If you’re ready to switch from being a renter to a homeowner in New York City, one of the best times of year to make that leap is right around the corner, according to a new report from StreetEasy.
The study, which looked at how inventory, price cuts, the StreetEasy Price Index and time homes are on the market varies throughout the year, found that peak home-buying season when buyers will see more choices, more discounts and lower prices, comes twice a year: in the spring and fall.
“Ultimately, the best time to buy is a highly personal decision, and buyers are encouraged to look for homes at any time that is right for them,” Nancy Wu, an economic data analyst at StreetEasy, wrote in the study. “However, those who can choose may have a higher likelihood of finding a good deal on their dream home in the spring and the fall, when the housing market offers the most choices and the steepest discounts."
The most selection is found between April and June, but inventory increases again in October, before dipping back down in the winter months.
In addition to having more homes to choose from, potential buyers will also see more discounts during the peak buying seasons. In fact, the study found that homes are 10 to 20 percent more likely to receive price cuts between April and June.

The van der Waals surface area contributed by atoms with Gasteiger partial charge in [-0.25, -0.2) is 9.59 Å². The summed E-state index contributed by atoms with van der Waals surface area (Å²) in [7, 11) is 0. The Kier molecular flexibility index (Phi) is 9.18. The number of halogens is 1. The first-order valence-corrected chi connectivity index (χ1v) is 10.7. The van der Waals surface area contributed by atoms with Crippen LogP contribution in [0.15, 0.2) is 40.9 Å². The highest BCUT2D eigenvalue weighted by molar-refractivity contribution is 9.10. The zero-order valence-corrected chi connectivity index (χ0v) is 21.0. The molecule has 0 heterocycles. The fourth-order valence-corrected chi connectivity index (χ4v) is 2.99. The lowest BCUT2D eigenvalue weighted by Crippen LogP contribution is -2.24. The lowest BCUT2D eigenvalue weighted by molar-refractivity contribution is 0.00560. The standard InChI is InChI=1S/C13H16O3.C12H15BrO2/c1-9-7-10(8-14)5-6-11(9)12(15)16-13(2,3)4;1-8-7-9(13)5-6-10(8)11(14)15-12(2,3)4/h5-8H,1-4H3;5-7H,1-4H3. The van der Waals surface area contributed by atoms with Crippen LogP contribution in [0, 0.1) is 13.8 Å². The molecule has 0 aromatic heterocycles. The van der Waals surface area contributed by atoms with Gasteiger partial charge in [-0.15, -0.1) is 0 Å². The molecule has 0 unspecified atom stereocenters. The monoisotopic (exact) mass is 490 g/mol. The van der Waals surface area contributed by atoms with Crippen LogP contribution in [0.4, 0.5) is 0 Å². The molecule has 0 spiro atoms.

Those discounts are not as prominent during the rest of the summer months, but they become 20 percent more likely come September and October, when homeowners are looking to sell before the holidays.
While renters on the hunt for new digs may see price cuts when there is a lower rental inventory because owners want to get stale listings off the market, that’s often not the case during peak buying seasons.
“Discounts are more common during the busier season, suggesting that there may be a surplus of homes and that sellers could be using discounts to attract buyers’ attention,” Wu wrote.
The length of time a home stays on the market also fluctuates by season, the StreetEasy study found. Last year, city homes spent an average of 70 days on the market, but in the springtime, that number dips 20 percent below the average. Between April and June, homes are on the market for 10 to 15 fewer days compared to the rest of the year, save for October, when homes come off the market a week faster.